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Supercontinuum sources in optical coherence tomography: how pulse-to-pulse fluctuations affect the noise performance (Conference Presentation)
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Paper Abstract

Supercontinuum sources are increasingly applied to spectral domain optical coherence tomography (OCT) due to their high power across octave-spanning bandwidths from the visible to the mid-infrared, enabling ultra-high resolution imaging with great flexibility in choice of operating wavelength region [1]. However, one of the main drawback of supercontinuum sources in OCT imaging is the large pulse-to-pulse fluctuations which often acts as the limiting factor in terms of sensitivity rather than the shot noise [2]. The theoretical noise description widely used by the OCT community assumes that the light source operation is based on spontaneous emission, which is not the case for supercontinuum laser source [3]. As a result, the optimal operating conditions must be evaluated experimentally without a reliable prediction [2,4]. Without a reliable theoretical noise model, optimization can be challenging. We present a new and simple noise model that allows prediction of the noise performance of an OCT system driven by a supercontinuum sources, without any assumptions regarding the type of light source. We show that the predictions are in excellent agreement with the experimental results obtained by employing a widely used commercial supercontinuum source. We further investigate the shape of the noise floor in an A-scan obtained with a commercial supercontinuum source, which is not flat, as expected for shot-noise limited light sources. We demonstrate that this shape is predicted solely by the spectral correlations of the supercontinuum, which therefore must be taken into account when characterizing the sensitivity of the OCT system driven by a supercontinuum source. [1] Israelsen, N.M., Maria, M., Mogensen, M., Bojesen, S., Jensen, M., Haedersdal, M., Podoleanu, A., and Bang, O., “The value of ultrahigh resolution OCT in dermatology - delineating the dermo-epidermal junction, capillaries in the dermal papillae and vellus hairs,” Biomedical Optics Express 9(5), 958–963 (2018). [2] Maria, M., Bravo Gonzalo, I., Feuchter, T., Denninger, M., Moselund, P.M., Leick, L., Bang, O., and Podoleanu, A., “Q-switch-pumped supercontinuum for ultra-high resolution optical coherence tomography,” Optics Letters 42(22), 4744–4747 (2017). [3] Dudley, J.M., Genty, G., and Coen, S., “Supercontinuum generation in photonic crystal fiber,” Reviews of Modern Physics 78(4), 1135–1184 (2006). [4] Yuan, W., Mavadia-Shukla, J., Xi, J., Liang, W., Yu, X., Yu, S., and Li, X., “Optimal operational conditions for supercontinuum-based ultrahigh-resolution endoscopic OCT imaging,” Optics Letters 41(2), 250 (2016).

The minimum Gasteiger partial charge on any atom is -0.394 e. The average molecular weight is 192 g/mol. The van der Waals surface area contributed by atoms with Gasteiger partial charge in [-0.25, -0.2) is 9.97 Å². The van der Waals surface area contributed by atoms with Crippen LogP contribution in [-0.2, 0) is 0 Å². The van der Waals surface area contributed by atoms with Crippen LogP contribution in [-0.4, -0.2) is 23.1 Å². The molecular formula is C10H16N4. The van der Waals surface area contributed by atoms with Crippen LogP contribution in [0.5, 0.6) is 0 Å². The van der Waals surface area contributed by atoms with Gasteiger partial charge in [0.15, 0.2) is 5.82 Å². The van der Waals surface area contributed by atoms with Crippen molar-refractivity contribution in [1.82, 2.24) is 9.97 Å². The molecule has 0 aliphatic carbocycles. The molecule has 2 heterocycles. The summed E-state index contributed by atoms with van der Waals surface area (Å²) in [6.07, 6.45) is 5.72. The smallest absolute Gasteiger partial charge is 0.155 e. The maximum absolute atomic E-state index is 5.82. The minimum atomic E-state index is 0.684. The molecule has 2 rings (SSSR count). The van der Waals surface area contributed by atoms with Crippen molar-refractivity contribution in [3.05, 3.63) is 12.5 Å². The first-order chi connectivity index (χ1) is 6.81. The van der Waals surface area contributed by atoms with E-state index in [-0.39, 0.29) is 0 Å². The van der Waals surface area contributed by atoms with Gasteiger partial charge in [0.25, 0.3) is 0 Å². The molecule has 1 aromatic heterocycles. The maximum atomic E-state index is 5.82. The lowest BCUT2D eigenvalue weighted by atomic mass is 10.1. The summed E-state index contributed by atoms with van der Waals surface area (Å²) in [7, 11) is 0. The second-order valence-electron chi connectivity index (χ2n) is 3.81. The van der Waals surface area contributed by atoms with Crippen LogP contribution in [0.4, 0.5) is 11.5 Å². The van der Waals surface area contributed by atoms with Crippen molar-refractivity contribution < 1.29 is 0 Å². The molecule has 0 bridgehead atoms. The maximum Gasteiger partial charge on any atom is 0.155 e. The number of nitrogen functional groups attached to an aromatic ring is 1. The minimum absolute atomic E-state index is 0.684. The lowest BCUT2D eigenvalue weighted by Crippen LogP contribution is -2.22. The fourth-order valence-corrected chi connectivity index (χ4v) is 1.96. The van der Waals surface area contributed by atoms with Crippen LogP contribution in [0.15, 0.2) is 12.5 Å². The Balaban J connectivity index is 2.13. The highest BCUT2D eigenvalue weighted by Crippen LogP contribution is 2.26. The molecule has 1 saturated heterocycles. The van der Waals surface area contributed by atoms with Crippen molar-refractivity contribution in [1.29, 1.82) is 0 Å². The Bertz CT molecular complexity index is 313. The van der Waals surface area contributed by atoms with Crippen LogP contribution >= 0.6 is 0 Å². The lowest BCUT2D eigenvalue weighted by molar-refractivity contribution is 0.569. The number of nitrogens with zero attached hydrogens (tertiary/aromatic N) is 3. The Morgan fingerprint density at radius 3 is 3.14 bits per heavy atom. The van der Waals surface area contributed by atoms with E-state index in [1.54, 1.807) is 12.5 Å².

Paper Details

Date Published: 4 March 2019
PDF
Proc. SPIE 10870, Design and Quality for Biomedical Technologies XII, 108700S (4 March 2019); doi: 10.1117/12.2509374
Show Author Affiliations
Mikkel Jensen, Technical Univ. of Denmark (Denmark)
Ivan B. Gonzalo, Technical Univ. of Denmark (Denmark)
Rasmus D. Engelsholm, Technical Univ. of Denmark (Denmark)
Michael Maria, Technical Univ. of Denmark (Denmark)
Niels M. Israelsen, Technical Univ. of Denmark (Denmark)
Adrian G.H. Podoleanu, Univ. of Kent (United Kingdom)
Ole Bang, Technical Univ. of Denmark (Denmark)
NKT Photonics A/S (Denmark)


Published in SPIE Proceedings Vol. 10870:
Design and Quality for Biomedical Technologies XII
Rongguang Liang; Jeeseong Hwang, Editor(s)

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